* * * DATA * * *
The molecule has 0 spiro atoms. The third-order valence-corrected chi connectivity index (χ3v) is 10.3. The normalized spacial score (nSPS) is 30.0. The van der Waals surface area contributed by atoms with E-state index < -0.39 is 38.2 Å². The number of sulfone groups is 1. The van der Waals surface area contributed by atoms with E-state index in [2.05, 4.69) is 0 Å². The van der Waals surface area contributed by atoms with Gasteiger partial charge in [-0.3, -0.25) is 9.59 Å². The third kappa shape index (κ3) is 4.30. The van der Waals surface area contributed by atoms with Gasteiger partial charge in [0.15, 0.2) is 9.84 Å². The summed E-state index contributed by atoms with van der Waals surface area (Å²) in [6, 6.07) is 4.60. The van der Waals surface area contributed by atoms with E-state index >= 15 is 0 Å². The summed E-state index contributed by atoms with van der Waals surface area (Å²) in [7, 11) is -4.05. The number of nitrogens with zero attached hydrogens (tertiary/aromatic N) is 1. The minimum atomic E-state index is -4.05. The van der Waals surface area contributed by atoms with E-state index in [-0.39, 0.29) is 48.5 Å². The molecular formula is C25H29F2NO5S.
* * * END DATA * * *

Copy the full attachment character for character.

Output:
The molecule has 0 spiro atoms. The third-order valence-corrected chi connectivity index (χ3v) is 10.3. The normalized spacial score (nSPS) is 30.0. The van der Waals surface area contributed by atoms with E-state index < -0.39 is 38.2 Å². The number of sulfone groups is 1. The van der Waals surface area contributed by atoms with E-state index in [2.05, 4.69) is 0 Å². The van der Waals surface area contributed by atoms with Gasteiger partial charge in [-0.3, -0.25) is 9.59 Å². The third kappa shape index (κ3) is 4.30. The van der Waals surface area contributed by atoms with Gasteiger partial charge in [0.15, 0.2) is 9.84 Å². The summed E-state index contributed by atoms with van der Waals surface area (Å²) in [6, 6.07) is 4.60. The van der Waals surface area contributed by atoms with E-state index >= 15 is 0 Å². The summed E-state index contributed by atoms with van der Waals surface area (Å²) in [7, 11) is -4.05. The number of nitrogens with zero attached hydrogens (tertiary/aromatic N) is 1. The minimum atomic E-state index is -4.05. The van der Waals surface area contributed by atoms with E-state index in [-0.39, 0.29) is 48.5 Å². The molecular formula is C25H29F2NO5S.